Friday, May 6, 2011

Review: Salvation City by Sigrid Nunez

Salvation CityTitle: Salvation City

Author: Sigrid Nunez

Pages: 280 (I have an ARC, so page numbers in finished copies may differ)

Source: Publisher for review

Rating: 6/10

Summary (From back of book):

After a flu pandemic has killed large numbers of people worldwide, the United States has grown increasingly anarchic. Orphaned Cole Vining is lucky to have found refuge with an evangelical pastor and his family in sheltered Salvation City, which has been spared much of the devastation.

But it's a starkly different community from the one Cole has known, and he struggles what his changed world means for him. As those around him become increasingly fixated on their vision of utopia -- so different from his own parents' drams -- Cole imagines building a new and different future for himself.

My Two Cents:

I really liked the concept of this book. A ravaged United States, and world, after a pandemic should create a really rich opportunity to explore a lot of deep issues, right? We should be dealing with food shortages and cleanup and broken families and a crumbling government. But, there's really not much of that here in this book. This book, mostly, is about Cole's suddenly different life, going from an atheistic home of free-thinkers to the home of an almost frighteningly evangelical pastor and his tiny little community of believers.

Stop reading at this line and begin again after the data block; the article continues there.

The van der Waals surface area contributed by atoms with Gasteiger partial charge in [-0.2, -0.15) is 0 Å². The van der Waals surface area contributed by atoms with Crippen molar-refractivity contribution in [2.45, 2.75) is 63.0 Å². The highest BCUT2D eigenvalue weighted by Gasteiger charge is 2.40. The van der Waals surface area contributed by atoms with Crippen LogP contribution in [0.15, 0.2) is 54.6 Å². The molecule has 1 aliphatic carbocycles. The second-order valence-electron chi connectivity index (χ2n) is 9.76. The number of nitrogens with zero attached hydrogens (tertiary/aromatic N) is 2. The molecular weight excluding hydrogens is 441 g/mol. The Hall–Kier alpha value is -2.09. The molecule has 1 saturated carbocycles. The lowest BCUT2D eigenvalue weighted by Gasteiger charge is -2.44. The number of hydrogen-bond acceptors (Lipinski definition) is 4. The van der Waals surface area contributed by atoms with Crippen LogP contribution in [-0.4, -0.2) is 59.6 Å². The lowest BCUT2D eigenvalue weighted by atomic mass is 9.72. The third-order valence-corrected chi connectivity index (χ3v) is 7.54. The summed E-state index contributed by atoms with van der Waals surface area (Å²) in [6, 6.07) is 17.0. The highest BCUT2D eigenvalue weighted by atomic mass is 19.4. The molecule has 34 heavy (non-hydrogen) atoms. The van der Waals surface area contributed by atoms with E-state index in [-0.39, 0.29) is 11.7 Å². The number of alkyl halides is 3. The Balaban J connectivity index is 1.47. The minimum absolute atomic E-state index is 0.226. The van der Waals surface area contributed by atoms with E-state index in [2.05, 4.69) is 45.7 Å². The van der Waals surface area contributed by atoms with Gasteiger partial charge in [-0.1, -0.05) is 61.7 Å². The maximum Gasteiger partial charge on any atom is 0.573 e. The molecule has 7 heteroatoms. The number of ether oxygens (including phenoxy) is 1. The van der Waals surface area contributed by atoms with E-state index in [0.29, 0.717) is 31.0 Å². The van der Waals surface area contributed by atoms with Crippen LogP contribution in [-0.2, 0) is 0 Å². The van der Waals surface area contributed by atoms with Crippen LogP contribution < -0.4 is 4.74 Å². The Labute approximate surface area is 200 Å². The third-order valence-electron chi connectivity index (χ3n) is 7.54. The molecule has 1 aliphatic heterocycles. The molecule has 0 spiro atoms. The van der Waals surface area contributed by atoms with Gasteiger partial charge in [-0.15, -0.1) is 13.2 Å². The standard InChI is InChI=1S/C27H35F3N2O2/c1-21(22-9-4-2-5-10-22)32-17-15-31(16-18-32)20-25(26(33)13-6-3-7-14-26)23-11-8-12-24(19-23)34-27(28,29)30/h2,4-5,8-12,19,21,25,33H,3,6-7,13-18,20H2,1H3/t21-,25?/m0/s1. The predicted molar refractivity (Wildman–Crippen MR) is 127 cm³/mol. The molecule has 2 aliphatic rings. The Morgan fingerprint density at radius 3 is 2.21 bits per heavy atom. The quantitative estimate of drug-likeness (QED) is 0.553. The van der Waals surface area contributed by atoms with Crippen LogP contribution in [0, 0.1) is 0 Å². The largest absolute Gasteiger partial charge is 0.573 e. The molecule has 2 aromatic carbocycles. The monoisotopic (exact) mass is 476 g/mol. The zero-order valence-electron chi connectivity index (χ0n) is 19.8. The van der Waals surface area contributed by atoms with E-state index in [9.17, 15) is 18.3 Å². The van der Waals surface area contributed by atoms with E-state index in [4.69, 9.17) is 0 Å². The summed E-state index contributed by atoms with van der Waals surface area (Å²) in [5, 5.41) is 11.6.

I think the story line that Nunez created would have worked independent of the flu pandemic. But I didn't feel as if it worked as well as it could have the way it was written. I kept waiting for something to really depend upon the pandemic, but besides Cole being tossed in an orphanage, there didn't seem to be any reason for the pandemic to be used as a device here. Nunez's point easily could have been accomplished had Cole's parents died in, say, a car accident. I guess I was just left disappointed by this.

Salvation City is very well-written. It's an easy read with some great, albeit a little startling at times, detail. Nunez also creates some interesting characters, including Cole and Pastor Wyatt. These factors did keep me going through the book despite my disappointment at the plot itself.


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